Example from Googles +1 button:

<script type="text/javascript" src="https://apis.google.com/js/plusone.js">
      {"parsetags": "explicit"}

The script Tag has a src-Attribute and content. What does this mean and how does it work?


4 Answers 4


Different browsers treat this differently. Some run the content only if the src is included without error. Some run it after attempting to include the src script, regardless of success. Since this behaviour is unreliable (and prohibited in HTML5), it should be avoided.

Google isn't relying an any specific behaviour. Since the content is just an object literal (a value), executing it would not actually do anything except cause a silent error. Google's code looks at the contents of the script tag itself, and adjust its behaviour based on that.

  • 3
    Is there a cleverer way for the script to look at the contents of its own script tag (specifically), than going through the DOM? Jun 29, 2011 at 23:17
  • 15
    On all browsers I've worked with, the script content will never be executed if the src attribute is present, and actually is not really an object literal, that code would produce a SyntaxError if executed, it's simply "JSON text" that the script will use by itself later. Jun 29, 2011 at 23:17
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    @Karl used within an external .js file, this will give you the contents of the currently executing <script> node: s=document.getElementsByTagName('script'); text = s[s.length-1].innerHTML; I don't think there is any way to fetch the contents of a script node that doesn't involve touching the DOM. Jun 30, 2011 at 2:26
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    @jose - your example is not what CMS was refering to. If the code is run as a stand alone statement, it is a syntax error. Your example (and Google's) "works" only because the content of the script element is ingnored due to the src attribute.
    – RobG
    Oct 25, 2011 at 0:19
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    @KarlKnechtel - try: document.currentScript inside your 'src' referenced script to get a reference to the script's own '<script>' tag. Feb 11, 2015 at 2:36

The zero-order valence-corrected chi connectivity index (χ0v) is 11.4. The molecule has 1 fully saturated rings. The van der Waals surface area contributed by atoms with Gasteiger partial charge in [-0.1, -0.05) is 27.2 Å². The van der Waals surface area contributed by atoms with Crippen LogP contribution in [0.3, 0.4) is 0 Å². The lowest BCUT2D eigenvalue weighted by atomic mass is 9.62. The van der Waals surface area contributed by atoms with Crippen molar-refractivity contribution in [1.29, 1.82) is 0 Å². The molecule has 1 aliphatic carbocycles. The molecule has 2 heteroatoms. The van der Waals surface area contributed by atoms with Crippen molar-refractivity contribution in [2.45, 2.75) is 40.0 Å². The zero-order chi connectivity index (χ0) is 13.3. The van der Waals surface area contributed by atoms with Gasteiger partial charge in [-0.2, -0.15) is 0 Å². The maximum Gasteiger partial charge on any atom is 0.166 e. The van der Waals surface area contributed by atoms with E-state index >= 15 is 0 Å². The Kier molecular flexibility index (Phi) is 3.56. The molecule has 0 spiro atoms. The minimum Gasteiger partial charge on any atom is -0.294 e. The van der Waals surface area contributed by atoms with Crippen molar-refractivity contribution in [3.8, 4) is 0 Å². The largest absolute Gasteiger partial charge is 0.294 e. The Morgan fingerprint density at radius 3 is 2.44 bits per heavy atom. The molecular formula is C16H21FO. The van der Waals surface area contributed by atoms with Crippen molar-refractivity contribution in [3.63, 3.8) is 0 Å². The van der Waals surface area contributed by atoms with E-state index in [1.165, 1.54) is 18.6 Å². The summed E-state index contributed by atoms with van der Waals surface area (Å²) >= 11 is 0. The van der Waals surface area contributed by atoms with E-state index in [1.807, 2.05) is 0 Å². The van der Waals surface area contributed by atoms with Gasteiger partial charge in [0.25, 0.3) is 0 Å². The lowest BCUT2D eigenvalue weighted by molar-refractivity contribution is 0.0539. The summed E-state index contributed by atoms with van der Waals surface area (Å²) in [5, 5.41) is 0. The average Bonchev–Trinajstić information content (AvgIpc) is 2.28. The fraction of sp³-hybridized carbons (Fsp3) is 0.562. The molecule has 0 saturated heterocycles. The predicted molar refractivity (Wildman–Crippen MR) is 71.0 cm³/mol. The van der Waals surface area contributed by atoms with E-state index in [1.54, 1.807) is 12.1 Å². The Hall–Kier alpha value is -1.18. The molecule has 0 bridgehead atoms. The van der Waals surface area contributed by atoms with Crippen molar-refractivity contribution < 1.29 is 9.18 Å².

If a script element has a src attribute, the content must be ignored, any other behaviour is non-conformant.

It has been suggested in blogs (as a hack) to put content in the element knowing that it won't be evaluated, then use DOM methods to get the content as a string and either eval it or insert it in a new script element. Neither of these are a good idea.

  • 5
    Why is this not a good idea? What if it's used to initialize a third party plugin? Mar 5, 2014 at 19:41
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    Old thread but to answer @thekingoftruth's question: html is editable by clients, so run it through eval means giving the user the ability to run arbitrary code, which is a massive security vulnerability.
    – theberzi
    Sep 21, 2020 at 20:05
  • @FedericoS—users have the ability to run arbitrary code anyway, I don't see an eval approach as much of a security issue per se. It's more just untidy and inefficient given there are much more elegant ways to optionally load code, though it's been popular for some time to just dump everything plus the kitchen sink into the first page and hope caching delivers some efficiencies thereafter. E.g. the home page at Qantas is 24 mB.
    – RobG
    Sep 21, 2020 at 23:45

After the script has loaded, it looks inside its own script tag to access its content.

It will use some code similar to this:

var scripts = document.getElementsByTagName("script");
var data = eval(scripts[scripts.length - 1].innerHTML);

Courtesy of John Resig.

  • 1
    Why not just document.currentScript? Jun 16, 2021 at 14:38

According to the HTML5 draft specification, <script> elements with src attributes should only have commented-out code, which is intended to give documentation for the script. It doesn't appear as though Google is conforming to this specification though.

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